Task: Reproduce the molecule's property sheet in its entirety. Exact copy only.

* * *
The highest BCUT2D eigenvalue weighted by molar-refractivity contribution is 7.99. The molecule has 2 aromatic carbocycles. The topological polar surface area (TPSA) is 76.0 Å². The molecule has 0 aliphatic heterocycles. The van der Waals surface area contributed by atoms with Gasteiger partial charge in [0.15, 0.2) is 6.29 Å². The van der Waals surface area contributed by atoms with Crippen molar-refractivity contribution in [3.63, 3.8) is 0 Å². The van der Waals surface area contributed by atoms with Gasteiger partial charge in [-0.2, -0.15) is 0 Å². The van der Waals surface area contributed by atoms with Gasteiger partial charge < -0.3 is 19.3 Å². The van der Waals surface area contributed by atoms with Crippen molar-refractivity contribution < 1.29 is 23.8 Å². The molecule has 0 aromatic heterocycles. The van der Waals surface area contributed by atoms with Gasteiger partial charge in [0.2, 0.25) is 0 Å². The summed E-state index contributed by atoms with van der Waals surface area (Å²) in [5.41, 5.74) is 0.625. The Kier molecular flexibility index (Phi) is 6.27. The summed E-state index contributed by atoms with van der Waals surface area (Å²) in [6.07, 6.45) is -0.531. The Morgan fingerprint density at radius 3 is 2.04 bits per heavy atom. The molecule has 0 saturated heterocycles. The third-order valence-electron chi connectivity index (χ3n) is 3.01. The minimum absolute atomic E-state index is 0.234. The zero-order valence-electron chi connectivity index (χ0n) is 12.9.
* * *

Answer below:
The highest BCUT2D eigenvalue weighted by molar-refractivity contribution is 7.99. The molecule has 2 aromatic carbocycles. The topological polar surface area (TPSA) is 76.0 Å². The molecule has 0 aliphatic heterocycles. The van der Waals surface area contributed by atoms with Gasteiger partial charge in [0.15, 0.2) is 6.29 Å². The van der Waals surface area contributed by atoms with Crippen molar-refractivity contribution in [3.63, 3.8) is 0 Å². The van der Waals surface area contributed by atoms with Gasteiger partial charge in [-0.2, -0.15) is 0 Å². The van der Waals surface area contributed by atoms with Gasteiger partial charge < -0.3 is 19.3 Å². The van der Waals surface area contributed by atoms with Crippen molar-refractivity contribution < 1.29 is 23.8 Å². The molecule has 0 aromatic heterocycles. The van der Waals surface area contributed by atoms with Gasteiger partial charge in [0.2, 0.25) is 0 Å². The summed E-state index contributed by atoms with van der Waals surface area (Å²) in [5.41, 5.74) is 0.625. The Kier molecular flexibility index (Phi) is 6.27. The summed E-state index contributed by atoms with van der Waals surface area (Å²) in [6.07, 6.45) is -0.531. The Morgan fingerprint density at radius 3 is 2.04 bits per heavy atom. The molecule has 0 saturated heterocycles. The third-order valence-electron chi connectivity index (χ3n) is 3.01. The minimum absolute atomic E-state index is 0.234. The zero-order valence-electron chi connectivity index (χ0n) is 12.9.